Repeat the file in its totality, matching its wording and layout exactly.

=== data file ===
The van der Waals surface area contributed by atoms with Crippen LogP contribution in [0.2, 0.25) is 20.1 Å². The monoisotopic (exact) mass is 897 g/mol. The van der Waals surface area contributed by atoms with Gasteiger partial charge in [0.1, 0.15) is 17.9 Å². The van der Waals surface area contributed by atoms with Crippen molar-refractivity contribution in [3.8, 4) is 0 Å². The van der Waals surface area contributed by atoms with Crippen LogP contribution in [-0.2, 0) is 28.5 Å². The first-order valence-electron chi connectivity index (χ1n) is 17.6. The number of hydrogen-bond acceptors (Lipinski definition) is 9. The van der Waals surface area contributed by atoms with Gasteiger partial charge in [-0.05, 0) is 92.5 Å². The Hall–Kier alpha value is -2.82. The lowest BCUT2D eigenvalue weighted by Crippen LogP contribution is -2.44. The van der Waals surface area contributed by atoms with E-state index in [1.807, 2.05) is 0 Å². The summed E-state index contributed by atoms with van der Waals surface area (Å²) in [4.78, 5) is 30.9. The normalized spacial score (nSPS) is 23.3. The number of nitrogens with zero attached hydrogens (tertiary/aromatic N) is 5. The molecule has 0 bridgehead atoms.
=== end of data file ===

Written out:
The van der Waals surface area contributed by atoms with Crippen LogP contribution in [0.2, 0.25) is 20.1 Å². The monoisotopic (exact) mass is 897 g/mol. The van der Waals surface area contributed by atoms with Gasteiger partial charge in [0.1, 0.15) is 17.9 Å². The van der Waals surface area contributed by atoms with Crippen molar-refractivity contribution in [3.8, 4) is 0 Å². The van der Waals surface area contributed by atoms with Crippen LogP contribution in [-0.2, 0) is 28.5 Å². The first-order valence-electron chi connectivity index (χ1n) is 17.6. The number of hydrogen-bond acceptors (Lipinski definition) is 9. The van der Waals surface area contributed by atoms with Gasteiger partial charge in [-0.05, 0) is 92.5 Å². The Hall–Kier alpha value is -2.82. The lowest BCUT2D eigenvalue weighted by Crippen LogP contribution is -2.44. The van der Waals surface area contributed by atoms with E-state index in [1.807, 2.05) is 0 Å². The summed E-state index contributed by atoms with van der Waals surface area (Å²) in [4.78, 5) is 30.9. The normalized spacial score (nSPS) is 23.3. The number of nitrogens with zero attached hydrogens (tertiary/aromatic N) is 5. The molecule has 0 bridgehead atoms.